This awareness doesn’t make waiting any easier. Time does not begin to move more quickly. But I know that I am not alone. I have a companion on the journey.
Your presence comforts me. It provides respite, relief, reprieve. Space to breathe. It is pure grace.
And I realize that you are forming me, re-making me while I wait. Sanctifying me in this liminal space, shaping me into who I will become.
I don’t know when the waiting will end, or what is to come when the wait is over. But I know I will never be the same. I will not be able to return to what was.
I will simply take a step forward, and then another; one step at a time. And you will go with me, into what will be. I will not step into the unknown alone.
But for now…as I wait… calm and quiet my soul. Help me to experience the sacrament of this moment with you, when I can simply rest in your grace.
It happened unexpectedly. We had been gathering outside with friends for months – spacing our chairs at least 6 feet apart, constantly reminding our kids to keep their masks on. It wasn’t ideal, but it was the best we could do in terms of safe social interaction. It felt comfortable, much better than not seeing our friends or letting our children play with other kids. It was also emotionally and mentally taxing. But we found ourselves doing it more frequently because gathering with others felt necessary for our mental and emotional health, and, like baby steps toward eventually sending our children back to school in-person and returning to other “normal” activities.
That week was ordinary in many ways, exceedingly stressful in others. I didn’t plan or anticipate anything particularly notable happening. Perhaps that’s what made it extraordinary.
On Monday, I texted a friend I had been hoping to spend time with and she was available that evening. My husband and our daughters were meeting friends at the park, so my friend came to our house and brought dinner. We sat at our back patio table eating, drinking, and talking for hours. No masks. Zero interruptions. Perfect weather. Good food, and even better conversation about the real stuff of life: family, work, ministry, discernment about the future. It was a gift – a means of God’s grace – and it was so very good for my soul.
On Saturday, friends texted that they were in the area visiting grandparents and would love to meet us so the kids could play. We invited them to our backyard, and it was a delight to watch our girls and theirs playing together so naturally, so comfortably, as if COVID-19 didn’t exist. It was getting close to dinner time, so we ordered pizza. We found ourselves gathered around our patio table – eating, drinking, and talking. It was delightful. It has been so long since we have gathered like that, without the stress and worry of infection, the trappings of social distancing and masks. It was a gift – a means of God’s grace – and it was so very good for my soul.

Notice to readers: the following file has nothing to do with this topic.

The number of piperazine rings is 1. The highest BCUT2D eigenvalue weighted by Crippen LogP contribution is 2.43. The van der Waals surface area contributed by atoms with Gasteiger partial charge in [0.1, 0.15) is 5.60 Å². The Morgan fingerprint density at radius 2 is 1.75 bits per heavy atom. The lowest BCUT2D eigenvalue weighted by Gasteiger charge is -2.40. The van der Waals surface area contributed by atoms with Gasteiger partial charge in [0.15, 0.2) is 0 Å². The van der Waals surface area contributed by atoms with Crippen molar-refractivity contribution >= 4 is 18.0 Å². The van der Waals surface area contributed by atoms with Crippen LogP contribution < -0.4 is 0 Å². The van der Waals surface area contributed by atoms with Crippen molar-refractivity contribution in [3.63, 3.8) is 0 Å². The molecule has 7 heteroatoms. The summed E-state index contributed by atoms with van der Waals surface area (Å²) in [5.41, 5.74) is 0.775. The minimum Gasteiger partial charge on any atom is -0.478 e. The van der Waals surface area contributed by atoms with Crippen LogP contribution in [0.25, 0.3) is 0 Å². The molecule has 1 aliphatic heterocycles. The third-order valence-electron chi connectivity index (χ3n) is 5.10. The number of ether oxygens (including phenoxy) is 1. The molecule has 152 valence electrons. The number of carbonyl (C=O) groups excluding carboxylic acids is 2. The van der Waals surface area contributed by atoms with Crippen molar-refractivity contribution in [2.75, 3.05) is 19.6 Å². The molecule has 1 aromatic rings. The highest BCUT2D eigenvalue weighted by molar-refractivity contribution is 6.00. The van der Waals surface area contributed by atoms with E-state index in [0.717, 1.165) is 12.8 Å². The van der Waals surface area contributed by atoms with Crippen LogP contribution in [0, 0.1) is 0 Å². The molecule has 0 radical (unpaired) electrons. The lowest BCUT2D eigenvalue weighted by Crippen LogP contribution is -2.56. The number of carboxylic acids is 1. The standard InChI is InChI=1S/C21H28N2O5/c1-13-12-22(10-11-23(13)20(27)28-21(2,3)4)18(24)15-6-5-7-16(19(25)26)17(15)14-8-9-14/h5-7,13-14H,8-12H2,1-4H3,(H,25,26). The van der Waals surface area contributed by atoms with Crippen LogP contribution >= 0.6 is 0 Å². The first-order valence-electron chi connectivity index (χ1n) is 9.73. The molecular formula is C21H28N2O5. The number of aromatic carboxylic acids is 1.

Two gatherings in one week, doing ordinary things in our backyard with friends. And yet, they were not ordinary gatherings at all; they were much more than that. Unexpectedly, by God’s grace, these ordinary gatherings became extraordinary.
Gathering around our patio table to eat and drink with friends that week reminded me of communion, that holy meal that we share in worship. Communion mediates God’s grace to us and connects us with the community of believers, helping us grow in our relationship with God and others, as we partake of a shared meal and remember the gift of Jesus Christ. In communion, ordinary bread and wine (or grape juice) become extraordinary, by the grace of God manifest in the power of the Holy Spirit.
Though the food we shared with our friends was not bread and wine, and we did not explicitly remember Christ’s sacrifice or invoke the Holy Spirit, the practice of sharing food around the table in community with fellow Christians is reminiscent of the community we experience with God and one another when we share in the sacrament of communion. The community is gathered, God is there, and there is good food to share. There is nourishment for our souls. We experienced it in our backyard that week, and I am grateful. I hope it happens again someday soon.
Last week was my daughter’s last day of Kindergarten. To conclude the school year, each child was recognized for their unique contributions to the class and then they celebrated outside with sidewalk chalk and bubbles. It was a lot of fun!
I should clarify that this occurred within our home, because our daughter attended Kindergarten virtually this entire school year due to the COVID-19 pandemic. She and 19 of her friends logged on every day with their teacher, all from their own homes. They have never seen one another in person or played together, but they are friends. They are a community that encourages one another. I am amazed that friendships have been formed and such supportive community has developed among 5-and-6-year-olds, solely online. I had high hopes, but not high expectations, for virtual Kindergarten back in August. Virtual Kindergarten far exceeded my expectations. My daughter has learned and grown this year, but so have I. It has been a joy and a privilege to be a fly on the wall in her Kindergarten class.